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Latinos to decide who to be pawns of

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Demonstrators gather at San Francisco City Hall on May 8, 2015, asking lawmakers for a moratorium on evictions and market-rate housing development in the Mission district. (Mike Koozmin/S.F. Examiner)

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San Francisco’s working-class Latinos have a veritable catch 22 before them: Do they want to continue to be pawns of white NIMBY homeowners or instead become pawns of white real estate developers?

The question resurfaced last week because of a mangled Milton Friedman fan fiction in The Atlantic about housing in San Francisco by a Venice Beach writer, upset about “… property owners gleefully watching the value of their biggest assets skyrocket as they aggressively blocked high-density development. Their success has caused much misery … They’d prevail by tricking economically illiterate activists into allying with them after sneakily tearing the supply-and-demand chapters from their econ textbooks.”

(Disclosure: I am a property owner, although I’ve never been called gleeful.)

So property owners, like me, tricked blue-collar saps into trying to slow displacement by opposing high-density development, restricting supply and increasing our property values. It’s the simplest diabolical scheme of all time. According to the writer, unchecked high-density development is the “only viable policy fix” for housing. If Latino “illiterates” of the Mission weren’t tricked, they would support developments like the Monster in the Mission instead of opposing them. Homeowners, like me, excel at trickery.

Some version of this same argument is routinely made in the press, in neoliberal thinkpieces, at hearings, by callers to Michael Krasny and on Twitter. It’s popular among people who support more development. It’s also racist.

It’s racist because it implies that white homeowners are rational political actors pursuing their self-interest and renters of color are not. The fabled middle- and upper-class white NIMBYs who allegedly control land use across the Bay Area, in this narrative, have rational priorities: property values, views, traffic, parking, and “neighborhood character,” which is a thing, and subjective.

Politicians pander to such voters and fear their backlash, although they occasionally frustrate deep-pocketed donors. This is why I support high-density housing in Saint Francis Woods. It would be walking distance to Muni metro lines and to Google bus stops on 19th Avenue. Yet, despite being perfect, the notion is so far out of the question politically — because that neighborhood would not tolerate it — that it is not even imagined let alone proposed or attempted.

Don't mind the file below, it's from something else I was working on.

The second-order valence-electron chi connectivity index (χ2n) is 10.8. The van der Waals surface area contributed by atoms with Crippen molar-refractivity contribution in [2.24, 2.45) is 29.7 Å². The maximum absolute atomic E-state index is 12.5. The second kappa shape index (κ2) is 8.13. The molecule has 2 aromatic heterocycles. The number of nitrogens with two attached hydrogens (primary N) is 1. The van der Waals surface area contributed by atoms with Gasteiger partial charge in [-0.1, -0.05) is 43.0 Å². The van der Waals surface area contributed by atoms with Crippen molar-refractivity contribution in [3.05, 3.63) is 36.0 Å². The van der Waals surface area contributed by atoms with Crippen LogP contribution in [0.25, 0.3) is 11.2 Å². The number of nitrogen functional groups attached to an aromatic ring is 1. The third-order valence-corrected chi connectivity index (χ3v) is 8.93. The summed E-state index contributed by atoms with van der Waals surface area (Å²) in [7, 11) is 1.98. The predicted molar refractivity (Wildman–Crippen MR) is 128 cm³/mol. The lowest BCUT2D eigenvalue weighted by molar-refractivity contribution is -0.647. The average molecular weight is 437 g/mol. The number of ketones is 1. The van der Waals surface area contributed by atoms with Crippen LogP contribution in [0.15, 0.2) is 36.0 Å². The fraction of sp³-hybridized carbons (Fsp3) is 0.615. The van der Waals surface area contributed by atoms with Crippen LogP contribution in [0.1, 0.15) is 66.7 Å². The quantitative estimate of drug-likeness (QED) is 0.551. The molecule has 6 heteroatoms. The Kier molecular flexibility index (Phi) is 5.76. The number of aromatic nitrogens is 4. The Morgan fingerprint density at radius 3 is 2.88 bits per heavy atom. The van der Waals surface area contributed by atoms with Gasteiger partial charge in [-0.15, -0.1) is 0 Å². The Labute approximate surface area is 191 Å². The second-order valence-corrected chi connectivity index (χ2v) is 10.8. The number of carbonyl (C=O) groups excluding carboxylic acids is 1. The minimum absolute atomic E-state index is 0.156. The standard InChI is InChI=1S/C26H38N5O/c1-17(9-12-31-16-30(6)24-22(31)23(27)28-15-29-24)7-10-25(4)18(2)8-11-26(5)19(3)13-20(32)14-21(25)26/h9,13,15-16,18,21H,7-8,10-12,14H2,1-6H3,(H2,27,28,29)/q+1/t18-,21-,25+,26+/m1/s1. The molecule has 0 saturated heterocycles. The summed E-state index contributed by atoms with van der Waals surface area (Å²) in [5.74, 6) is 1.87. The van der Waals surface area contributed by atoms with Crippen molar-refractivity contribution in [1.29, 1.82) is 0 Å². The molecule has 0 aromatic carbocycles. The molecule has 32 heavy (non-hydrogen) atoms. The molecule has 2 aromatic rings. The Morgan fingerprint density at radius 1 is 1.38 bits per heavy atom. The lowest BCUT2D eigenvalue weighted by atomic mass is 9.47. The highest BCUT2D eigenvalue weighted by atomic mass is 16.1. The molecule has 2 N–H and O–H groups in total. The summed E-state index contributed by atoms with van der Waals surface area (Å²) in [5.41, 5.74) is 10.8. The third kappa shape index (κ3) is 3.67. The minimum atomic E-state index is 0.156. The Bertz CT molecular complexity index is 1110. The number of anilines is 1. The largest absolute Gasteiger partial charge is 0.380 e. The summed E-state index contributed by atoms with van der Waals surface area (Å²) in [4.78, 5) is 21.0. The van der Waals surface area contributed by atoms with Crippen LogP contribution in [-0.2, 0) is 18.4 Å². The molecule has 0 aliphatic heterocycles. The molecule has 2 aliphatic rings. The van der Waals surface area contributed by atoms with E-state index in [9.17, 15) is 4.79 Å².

On the other hand, we have seen how swiftly a consensus congeals from City Hall to my favorite source of scratch-n-sniff journalism, the Chronicle, to construction unions and astrotuf groups, in support of proposals in less affluent neighborhoods to build stuff local residents don’t want. And when the Mission resists luxury condos, the argument goes, it’s not because of self-interest but because they’re causing their own misery and don’t understand economics — and the Mission is already dead, anyway.

Instead of being pawns of homeowners, they should submit to being pawns of real estate developers to build more market-rate housing.

The possibility that working-class Latinos are not stupid does not enter these discussions. The people telling San Francisco’s remaining poor communities that they’ve been tricked are effectively telling them they’re stupid and should yield to benevolent white men in suits.

It is possible that struggling renters have not been tricked, but may have cause to doubt their interests are aligned with luxury condo developers. Or don’t believe they will ever get to live in those condos. Or suspect that developers build when it is profitable and would stop building long before low-income people get relief.

The poor are never as profitable as the rich.

Or believe that dropping a lot of rich people into a poor neighborhood never works out well for the poor people. There is a long history in the Americas of white newcomers promising the natives riches and delivering destruction instead. I’m not saying high-density proponents are conquistadores with tablets. I’m not not saying that. I am definitely saying no one who builds a political argument around the premise that low-income people cannot understand the world they live in should be taken seriously.

Nato Green is a San Francisco-based comedian who will host Iron Comic at SF Sketchfest on Jan. 24 at Cobb’s with Moshe Kasher, Janeane Garofalo, Dana Gould, Greg Behrendt, Guy Branum and Brandon Wardell. Holler @natogreen.

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